Monday was a relatively quiet day on Wall Street, and the stock market gave up all of its gains from earlier in the day to finish barely below the unchanged mark. Investors aren't taking any strong positions in advance of this week's meeting of the Federal Reserve's monetary policy committee, and most other financial markets that are sensitive to interest rates also remained relatively close to the unchanged mark on the day. Uncertainty about future rate policy abounds, and the market overall seems content to tread water until a final decision comes in. Yet some stocks still posted substantial declines. WebMD Health (NASDAQ:WBMD), CVR Refining (NYSE:CVRR), and Chesapeake Energy (NYSE:CHK) were among the weakest stocks in the market Monday.
WebMD does a CEO switch
WebMD Health fell 6% after announcing that it had replaced its chief executive officer. The health information provider said that CEO David Schlanger, who had led WebMD since 2013, was leaving the company by mutual agreement. Schlanger didn't provide a comment in WebMD's press release, but WebMD thanked the exiting CEO for his contributions to strong financial results. Incoming CEO Steven Zatz will immediately take over the CEO role, and company board chairman Martin Wygod expressed his confidence in Zatz's ability to lead WebMD into the future. At the same time, WebMD announced a new stock buyback authorization, but investors focused their attention on the potential negative impact of a leadership transition.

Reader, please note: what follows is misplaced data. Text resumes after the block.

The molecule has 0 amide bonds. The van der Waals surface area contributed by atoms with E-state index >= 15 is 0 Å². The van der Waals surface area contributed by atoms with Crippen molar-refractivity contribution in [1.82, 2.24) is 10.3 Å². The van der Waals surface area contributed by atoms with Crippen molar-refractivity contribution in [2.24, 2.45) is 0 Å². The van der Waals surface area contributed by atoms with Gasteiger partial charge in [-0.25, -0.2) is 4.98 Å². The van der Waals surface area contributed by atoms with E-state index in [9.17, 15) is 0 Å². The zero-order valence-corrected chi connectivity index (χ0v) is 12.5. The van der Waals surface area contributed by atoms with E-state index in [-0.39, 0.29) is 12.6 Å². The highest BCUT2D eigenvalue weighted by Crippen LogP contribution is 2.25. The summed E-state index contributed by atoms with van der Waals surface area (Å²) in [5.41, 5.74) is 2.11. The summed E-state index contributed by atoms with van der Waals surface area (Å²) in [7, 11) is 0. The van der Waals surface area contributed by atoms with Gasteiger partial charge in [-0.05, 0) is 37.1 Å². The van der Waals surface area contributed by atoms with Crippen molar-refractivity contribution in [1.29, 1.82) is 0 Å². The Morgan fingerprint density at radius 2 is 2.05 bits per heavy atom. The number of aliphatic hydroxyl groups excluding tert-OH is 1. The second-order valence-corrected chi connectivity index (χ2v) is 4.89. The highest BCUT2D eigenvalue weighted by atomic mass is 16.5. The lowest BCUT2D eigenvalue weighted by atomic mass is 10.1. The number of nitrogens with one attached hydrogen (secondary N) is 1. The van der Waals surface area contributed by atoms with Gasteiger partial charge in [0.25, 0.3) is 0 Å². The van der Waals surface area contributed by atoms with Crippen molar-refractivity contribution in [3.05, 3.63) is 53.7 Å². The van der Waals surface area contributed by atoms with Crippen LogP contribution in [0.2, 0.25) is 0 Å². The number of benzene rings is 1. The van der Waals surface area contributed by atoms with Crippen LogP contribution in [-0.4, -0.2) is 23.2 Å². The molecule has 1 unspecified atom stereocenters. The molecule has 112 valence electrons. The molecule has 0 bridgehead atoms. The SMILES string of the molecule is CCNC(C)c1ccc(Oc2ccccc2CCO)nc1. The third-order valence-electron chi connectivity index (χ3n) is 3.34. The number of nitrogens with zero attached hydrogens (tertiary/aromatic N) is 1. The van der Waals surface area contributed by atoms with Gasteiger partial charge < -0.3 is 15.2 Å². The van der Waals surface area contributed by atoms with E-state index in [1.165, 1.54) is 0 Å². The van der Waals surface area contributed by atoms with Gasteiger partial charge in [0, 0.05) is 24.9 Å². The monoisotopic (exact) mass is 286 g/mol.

CVR Refining makes a deal
CVR Refining dropped 13%, giving back some of its gains from Friday. CVR announced a new pipeline collaboration, with a subsidiary of Velocity Midstream would build a crude oil pipeline and terminal linking the South Central Oklahoma Oil Province to the Wynnewood refinery property that CVR Refining operates. As part of the deal, CVR Refining will hold a 40% stake in the newly formed Velocity Pipeline Partners joint venture. Velocity will manage the venture and operate the pipelines after they're complete. CVR currently buys a substantial amount of products produced in the region, but it has previously used a truck-gathering fleet to bring in supply. The new deal will enhance availability and open the door to further collaborations. Yet what the stock move today likely represented was the failure of any potential purchasers to confirm takeover speculation that helped send CVR shares higher on Friday. Until an offer surfaces, CVR could continue to give up its most recent gains.
Chesapeake Energy feels less energetic
Finally, Chesapeake Energy lost 7%. The move wiped out all of the company's gains over the past couple of weeks, reflecting new concerns about the ability of the energy market to continue to consolidate and hold prices firm. Oil inched higher on Monday, but the price of just over $43 per barrel is still far less than bullish investors have been hoping that Chesapeake would be able to realize. With the company having lost a $440 million court case on appeal last week concerning the alleged improper early redemption of certain bonds, investors are paying attention to Chesapeake's finances very closely, and sustained low energy prices will continue to put pressure on the company and hold back its ability to rebound fully.
Dan Caplinger has no position in any stocks mentioned. The Motley Fool has no position in any of the stocks mentioned. Try any of our Foolish newsletter services free for 30 days. We Fools may not all hold the same opinions, but we all believe that considering a diverse range of insights makes us better investors. The Motley Fool has a disclosure policy.